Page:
a private hospital and a public hospital with no waiting list.

How do you do that?

JULIA GILLARD: Well, how you do that is you say if you are a person who's 75 and above and you need
to go to hospital, or if you need to go to hospital urgently, you'll end up obviously going to an
emergency department and being admitted to the hospital where you go to the emergency department.

We will pay for that hospital bed.

If you were an older Australian who needs an elective operation - you might need a hip or a knee or
a cataract surgery - then you will go through your GP to a specialist.

Your specialist will recommend a hospital for you to go to.

It might be the local public hospital.

It might be a private hospital that specialist works from, and a Latham Labor government will pay
for that bed so that you can get into that bed and get your operation done with no unnecessary

TONY JONES: Alright, but what if everybody on these lists say to their specialist, or to their GP,
"I want to go to that fancy private hospital just down the road.

I don't want to go to the public hospital."

JULIA GILLARD: Well, what we funded Medicare Gold for is to give people the option of having
standard hospital cover in private hospitals, so we won't be saying that people can go in the sense
of funding all luxuries in private hospitals.

There will be standard hospital cover for people, so it's the equivalent, if you like, of having
standard private hospital insurance now.

If you go to a private hospital it will meet the costs of your care.

There may be some out of pockets for extras, things that are put on, DVDs, televisions, those sorts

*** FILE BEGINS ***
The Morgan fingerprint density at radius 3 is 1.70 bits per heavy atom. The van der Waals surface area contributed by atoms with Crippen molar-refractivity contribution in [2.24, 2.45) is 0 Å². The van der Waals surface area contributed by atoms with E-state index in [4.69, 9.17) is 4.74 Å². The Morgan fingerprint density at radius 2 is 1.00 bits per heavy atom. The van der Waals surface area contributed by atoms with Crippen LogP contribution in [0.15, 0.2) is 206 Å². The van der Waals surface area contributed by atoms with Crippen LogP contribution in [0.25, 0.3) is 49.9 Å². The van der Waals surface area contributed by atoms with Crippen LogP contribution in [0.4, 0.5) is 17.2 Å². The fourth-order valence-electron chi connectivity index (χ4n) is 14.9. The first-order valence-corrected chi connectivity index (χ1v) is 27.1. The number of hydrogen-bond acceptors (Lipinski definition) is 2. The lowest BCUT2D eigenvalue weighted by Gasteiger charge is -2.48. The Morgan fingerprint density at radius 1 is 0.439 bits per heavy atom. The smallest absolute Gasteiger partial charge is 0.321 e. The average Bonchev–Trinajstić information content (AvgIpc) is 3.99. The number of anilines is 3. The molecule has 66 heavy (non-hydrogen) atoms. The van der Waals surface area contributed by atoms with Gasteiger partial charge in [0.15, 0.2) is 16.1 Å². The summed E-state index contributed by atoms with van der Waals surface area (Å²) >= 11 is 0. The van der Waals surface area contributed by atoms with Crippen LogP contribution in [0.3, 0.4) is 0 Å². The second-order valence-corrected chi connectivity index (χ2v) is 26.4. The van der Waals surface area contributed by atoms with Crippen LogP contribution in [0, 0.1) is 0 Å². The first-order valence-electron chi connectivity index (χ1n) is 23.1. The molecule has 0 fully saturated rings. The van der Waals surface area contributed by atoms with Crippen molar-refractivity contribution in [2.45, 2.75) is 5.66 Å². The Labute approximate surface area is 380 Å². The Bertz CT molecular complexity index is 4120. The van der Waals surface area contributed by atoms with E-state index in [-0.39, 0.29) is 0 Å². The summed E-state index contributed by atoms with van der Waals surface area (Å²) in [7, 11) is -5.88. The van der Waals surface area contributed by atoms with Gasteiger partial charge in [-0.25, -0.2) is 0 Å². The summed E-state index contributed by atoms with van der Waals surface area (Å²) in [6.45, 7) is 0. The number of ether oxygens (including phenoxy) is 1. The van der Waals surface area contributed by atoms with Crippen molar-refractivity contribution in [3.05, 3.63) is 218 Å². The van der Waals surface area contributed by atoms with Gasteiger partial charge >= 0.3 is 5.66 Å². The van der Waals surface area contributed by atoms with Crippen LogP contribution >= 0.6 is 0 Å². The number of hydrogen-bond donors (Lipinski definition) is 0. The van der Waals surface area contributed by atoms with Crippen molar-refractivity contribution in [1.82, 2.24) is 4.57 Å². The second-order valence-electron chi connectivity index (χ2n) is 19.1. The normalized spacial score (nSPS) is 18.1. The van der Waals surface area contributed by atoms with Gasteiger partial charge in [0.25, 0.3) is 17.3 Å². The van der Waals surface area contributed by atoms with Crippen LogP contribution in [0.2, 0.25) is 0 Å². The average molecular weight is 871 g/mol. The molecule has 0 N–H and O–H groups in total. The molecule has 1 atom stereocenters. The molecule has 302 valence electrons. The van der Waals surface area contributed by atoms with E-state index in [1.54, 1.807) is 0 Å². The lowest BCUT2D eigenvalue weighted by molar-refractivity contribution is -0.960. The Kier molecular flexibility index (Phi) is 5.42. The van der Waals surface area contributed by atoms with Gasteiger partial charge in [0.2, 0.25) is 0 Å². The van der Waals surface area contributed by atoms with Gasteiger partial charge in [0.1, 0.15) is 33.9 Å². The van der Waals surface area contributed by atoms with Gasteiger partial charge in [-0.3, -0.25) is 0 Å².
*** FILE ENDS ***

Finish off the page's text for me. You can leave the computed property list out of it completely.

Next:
of things, some minor out of pockets, but we have funded the model so that in 85 per cent of cases
people will be able to go to a private hospital without out-of-pocket costs.

TONY JONES: So, if a sick 75-year-old or older person said, "I want to go to the private hospital,
not the public hospital," that's OK, no bar to that?

JULIA GILLARD: That's right.

We've got to remember, how do people end up choosing hospitals?

People end up choosing hospitals basically because they want to go to the one near their home.

Clearly, when people are in hospital they want to be in hospital as close to home as possible so
people can come and visit them.

We're talking about older Australians who obviously aren't going to travel far.

And then the other thing that affects the choice as to whether people go to a private or a public
hospital, or which hospital they go to, is choice of doctor.

So people will make decisions based on those two choices.

TONY JONES: Alright, this effectively will take that elderly group out of private insurance, or
most of them at least.

The PM says once you start losing members, premiums will go up.

You're saying they'll go down?

JULIA GILLARD: Well, the PM needs a basic lesson in private health insurance 101.

The issue with older Australians in private health insurance is this - they make up 5 per cent of
the members of private health insurance but they cost 23 per cent of the expenditure.

They are, by definition, high users of health services, so they cost private health insurers more
than they put into the insurance pool.